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UNIVERSAL COMPUTER SYS. v. ALLEGHENY AIRLINES

UNITED STATES DISTRICT COURT, MIDDLE DISTRICT OF PENNSYLVANIA


August 29, 1979

UNIVERSAL COMPUTER SYSTEMS, INC., Plaintiff,
v.
ALLEGHENY AIRLINES, INC., Defendant

The opinion of the court was delivered by: HERMAN

MEMORANDUM

This case was consolidated for trial with Universal Computer Systems, Inc., v. Medical Services Association of Pennsylvania t/a Pennsylvania Blue Shield, 474 F.Supp. 472 (M.D.Pa.) Civil No. 77-868. On November 9, 1978, a jury rendered a verdict in the amount of $ 13,000 against Allegheny Airlines, Inc. and a verdict in like amount against Medical Services Association of Pennsylvania, trading as Pennsylvania Blue Shield. The Defendant in this action, Allegheny Airlines, Inc. filed motions for judgment notwithstanding the verdict, for a new trial, and to alter or amend the judgment. Subsequently Defendant Allegheny Airlines, Inc. filed a supplemental motion for judgment notwithstanding the verdict. These motions are now before the Court.

 There are significant substantive prerequisites to the consideration of a motion for judgment notwithstanding the verdict pursuant to Rule 50(b) of the Federal Rules of Civil Procedure. A party must make a motion for a directed verdict and a party may not base a motion for judgment notwithstanding the verdict on a ground not advanced in his motion for a directed verdict. Wall v. United States, 592 F.2d 154 (3d Cir. 1979). In reviewing the motion for judgment notwithstanding the verdict the Court must view the evidence most favorably to the party against whom the motion is made. Denneny v. Siegel, 407 F.2d 433 (3d Cir. 1969). We must determine whether as a matter of law the record is critically deficient of that minimum quantum of evidence from which a jury might afford relief. Vizzini v. Ford Motor Co., 569 F.2d 754, 760 (3d Cir. 1977). There exists a different standard for determining a motion for a new trial pursuant to Rule 59 of the Federal Rules of Civil Procedure. A motion for a new trial may be granted on the ground that the verdict is against the clear weight of the evidence or when necessary to prevent a miscarriage of justice. Wright & Miller, Federal Practice and Procedure: Civil § 2505.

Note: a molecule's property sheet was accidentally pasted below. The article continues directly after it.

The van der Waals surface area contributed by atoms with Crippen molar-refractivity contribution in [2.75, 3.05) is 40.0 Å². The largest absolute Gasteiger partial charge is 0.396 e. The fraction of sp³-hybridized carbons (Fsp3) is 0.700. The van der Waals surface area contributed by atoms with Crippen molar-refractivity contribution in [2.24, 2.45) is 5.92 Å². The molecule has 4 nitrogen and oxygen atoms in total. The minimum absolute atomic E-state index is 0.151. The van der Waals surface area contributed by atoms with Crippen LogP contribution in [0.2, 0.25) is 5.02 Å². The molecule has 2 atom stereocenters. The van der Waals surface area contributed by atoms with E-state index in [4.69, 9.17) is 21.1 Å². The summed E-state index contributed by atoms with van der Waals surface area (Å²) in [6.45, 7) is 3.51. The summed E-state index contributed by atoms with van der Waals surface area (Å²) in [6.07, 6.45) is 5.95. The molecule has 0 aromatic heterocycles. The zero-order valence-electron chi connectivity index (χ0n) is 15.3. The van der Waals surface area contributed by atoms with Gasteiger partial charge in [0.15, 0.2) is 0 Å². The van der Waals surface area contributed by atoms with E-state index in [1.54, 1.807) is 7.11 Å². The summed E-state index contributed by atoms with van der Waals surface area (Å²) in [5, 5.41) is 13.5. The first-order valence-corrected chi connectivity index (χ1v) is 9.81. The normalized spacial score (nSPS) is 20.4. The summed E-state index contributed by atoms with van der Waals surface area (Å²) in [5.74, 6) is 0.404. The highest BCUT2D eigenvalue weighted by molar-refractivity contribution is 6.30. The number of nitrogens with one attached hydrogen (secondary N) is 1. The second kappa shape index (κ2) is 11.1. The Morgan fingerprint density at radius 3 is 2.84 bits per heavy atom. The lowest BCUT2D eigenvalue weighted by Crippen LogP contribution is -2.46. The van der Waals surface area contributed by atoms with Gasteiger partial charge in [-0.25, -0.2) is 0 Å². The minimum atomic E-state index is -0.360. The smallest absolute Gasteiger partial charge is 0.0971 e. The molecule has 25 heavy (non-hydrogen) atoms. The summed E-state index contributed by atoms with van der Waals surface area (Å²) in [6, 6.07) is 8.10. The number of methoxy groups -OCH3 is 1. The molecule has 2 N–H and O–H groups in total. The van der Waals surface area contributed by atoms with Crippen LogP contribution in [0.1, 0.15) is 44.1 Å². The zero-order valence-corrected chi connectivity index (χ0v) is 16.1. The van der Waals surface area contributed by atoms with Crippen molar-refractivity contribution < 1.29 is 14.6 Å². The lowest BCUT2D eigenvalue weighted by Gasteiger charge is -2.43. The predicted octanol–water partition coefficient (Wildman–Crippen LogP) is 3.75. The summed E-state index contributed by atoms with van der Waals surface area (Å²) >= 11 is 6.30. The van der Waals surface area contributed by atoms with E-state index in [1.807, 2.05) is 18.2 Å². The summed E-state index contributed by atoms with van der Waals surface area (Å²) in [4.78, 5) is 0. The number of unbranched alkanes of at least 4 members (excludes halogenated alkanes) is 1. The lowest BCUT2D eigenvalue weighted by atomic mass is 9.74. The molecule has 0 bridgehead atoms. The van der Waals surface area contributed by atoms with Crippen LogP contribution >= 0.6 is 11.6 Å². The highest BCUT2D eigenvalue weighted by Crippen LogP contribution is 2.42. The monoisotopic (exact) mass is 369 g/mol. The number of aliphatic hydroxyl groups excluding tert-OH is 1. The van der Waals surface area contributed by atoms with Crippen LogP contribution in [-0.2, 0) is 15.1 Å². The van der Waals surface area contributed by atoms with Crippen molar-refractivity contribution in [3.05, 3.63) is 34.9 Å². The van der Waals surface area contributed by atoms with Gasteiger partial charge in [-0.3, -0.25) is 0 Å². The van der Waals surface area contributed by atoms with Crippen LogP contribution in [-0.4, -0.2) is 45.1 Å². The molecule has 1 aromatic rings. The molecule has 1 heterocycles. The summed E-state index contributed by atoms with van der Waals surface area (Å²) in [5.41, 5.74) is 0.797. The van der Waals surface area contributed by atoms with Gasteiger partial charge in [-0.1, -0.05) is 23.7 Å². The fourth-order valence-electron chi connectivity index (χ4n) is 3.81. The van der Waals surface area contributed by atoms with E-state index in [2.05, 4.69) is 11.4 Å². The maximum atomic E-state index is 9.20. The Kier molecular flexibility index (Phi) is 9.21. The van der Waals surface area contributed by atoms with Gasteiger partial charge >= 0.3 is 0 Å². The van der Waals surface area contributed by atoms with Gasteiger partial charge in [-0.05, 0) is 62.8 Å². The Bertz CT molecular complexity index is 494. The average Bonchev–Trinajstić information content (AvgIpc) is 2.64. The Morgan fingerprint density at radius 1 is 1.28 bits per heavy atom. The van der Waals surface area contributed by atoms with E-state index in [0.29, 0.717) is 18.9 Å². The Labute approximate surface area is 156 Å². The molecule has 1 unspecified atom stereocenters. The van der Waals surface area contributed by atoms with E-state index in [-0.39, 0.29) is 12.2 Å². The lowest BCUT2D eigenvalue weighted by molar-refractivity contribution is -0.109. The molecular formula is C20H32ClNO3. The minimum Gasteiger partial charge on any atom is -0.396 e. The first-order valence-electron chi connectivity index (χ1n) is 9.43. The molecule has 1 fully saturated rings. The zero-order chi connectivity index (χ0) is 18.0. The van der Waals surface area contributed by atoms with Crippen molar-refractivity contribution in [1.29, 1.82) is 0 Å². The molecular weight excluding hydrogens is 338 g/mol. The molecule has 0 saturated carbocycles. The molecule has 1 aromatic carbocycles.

We will briefly recite the facts of this case construed in the light most favorable to the Plaintiff. In July of 1975, Blue Shield solicited bids for the lease of a computer. Pursuant to the bid solicitation, Plaintiff prepared a proposal, which was required by the solicitation to be received by Blue Shield no later than 12:00 noon on August 18, 1975. Plaintiff, through its President, Warren Wilson, contacted Joel Gebert, an employee of Blue Shield, and obtained Gebert's assurance that he would have the bid proposal picked up at the Allegheny Airlines ticket counter in Harrisburg on the morning of August 18, 1975 in time for the Blue Shield 12:00 noon deadline in Camp Hill. Pursuant to the Gebert promise, Plaintiff dispatched his bid proposal by Allegheny Airlines PDQ Service on August 18, 1975, at approximately 8:30 a. m. Wilson called Gebert again to give him the waybill number so that the proposal could be picked up per the agreement. Wilson was informed by Gebert that Gebert had changed his mind regarding his promise to pick up the bid proposal and would not do so. The package arrived at Harrisburg International Airport at approximately 9:30 a. m., August 18, 1975, after having been registered on the plane on the PDQ service for shipment at approximately 8:30 a. m. for Harrisburg. Wilson's son hand delivered the package to LaGuardia and received as a receipt a "small package air bill" with number 2651434. The air bill indicates flight 843, destination "MDT", referring to the Harrisburg International Airport at Middletown, Pennsylvania.